have seen the gun. Ellison stepped back or fell away from
Clark after the first shot, screamed out in surprise about
being shot, and put his hands up. Ellison was falling when
Clark in quick succession fired two more shots at Ellison,
one of which struck Ellison in the head. Ellison died from
his gunshot wounds.
began to drive away and ran over Ellison in the process.
Before leaving the neighborhood, Clark let McClure out of the
vehicle. McClure later asked Clark why he killed Ellison.
Clark responded that he was in fear for his life because
"they were going to come and get him" and claimed
that Ellison had been punching and kicking him. McClure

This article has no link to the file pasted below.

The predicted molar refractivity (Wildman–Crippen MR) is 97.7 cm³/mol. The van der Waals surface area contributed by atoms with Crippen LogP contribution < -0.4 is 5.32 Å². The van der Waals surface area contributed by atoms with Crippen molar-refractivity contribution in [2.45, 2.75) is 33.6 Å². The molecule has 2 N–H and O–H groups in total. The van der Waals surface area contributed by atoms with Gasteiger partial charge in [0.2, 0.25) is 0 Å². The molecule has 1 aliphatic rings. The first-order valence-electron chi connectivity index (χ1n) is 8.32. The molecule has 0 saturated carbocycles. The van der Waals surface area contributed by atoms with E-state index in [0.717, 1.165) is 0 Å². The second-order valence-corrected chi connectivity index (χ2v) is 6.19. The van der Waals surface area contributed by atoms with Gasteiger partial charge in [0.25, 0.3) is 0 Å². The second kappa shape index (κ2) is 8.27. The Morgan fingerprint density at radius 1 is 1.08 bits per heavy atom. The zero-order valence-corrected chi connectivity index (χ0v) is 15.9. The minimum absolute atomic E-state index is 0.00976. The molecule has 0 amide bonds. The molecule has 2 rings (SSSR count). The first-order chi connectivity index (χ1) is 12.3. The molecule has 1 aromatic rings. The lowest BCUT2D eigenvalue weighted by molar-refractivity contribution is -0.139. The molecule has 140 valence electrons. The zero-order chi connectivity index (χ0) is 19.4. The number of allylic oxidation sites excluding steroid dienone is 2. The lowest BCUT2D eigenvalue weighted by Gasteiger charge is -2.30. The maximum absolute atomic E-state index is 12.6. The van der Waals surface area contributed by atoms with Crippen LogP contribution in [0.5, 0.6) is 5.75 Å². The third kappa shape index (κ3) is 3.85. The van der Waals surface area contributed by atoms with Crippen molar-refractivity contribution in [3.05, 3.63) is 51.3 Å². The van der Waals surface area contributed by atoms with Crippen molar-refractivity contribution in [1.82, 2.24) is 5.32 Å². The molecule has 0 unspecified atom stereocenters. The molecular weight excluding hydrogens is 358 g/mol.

challenged Clark, stating that Ellison had hit Clark only
claimed self-defense and defense of habitation during a
police interview and at trial. Clark testified that he was
scared when Ellison approached the vehicle, hit him
repeatedly, and tried to remove him from the vehicle. Clark
claimed that he shot at Ellison because Ellison threatened to
kill him. Clark also testified that Ellison continued to
attack him after the first shot so he fired one or two
additional shots at Ellison. Despite Clark's claims to a
detective during a police interview that Ellison repeatedly
hit him, the detective testified at trial that, several hours
after the shooting, there were no visible marks, redness, or
bruising on Clark's body or any signs that Clark was in
Clark argues that the evidence was insufficient to convict
him of malice murder because the State failed to disprove
defense of habitation beyond a reasonable doubt. We disagree.
consider the sufficiency of the evidence, our review is
limited to whether the trial evidence, when viewed in the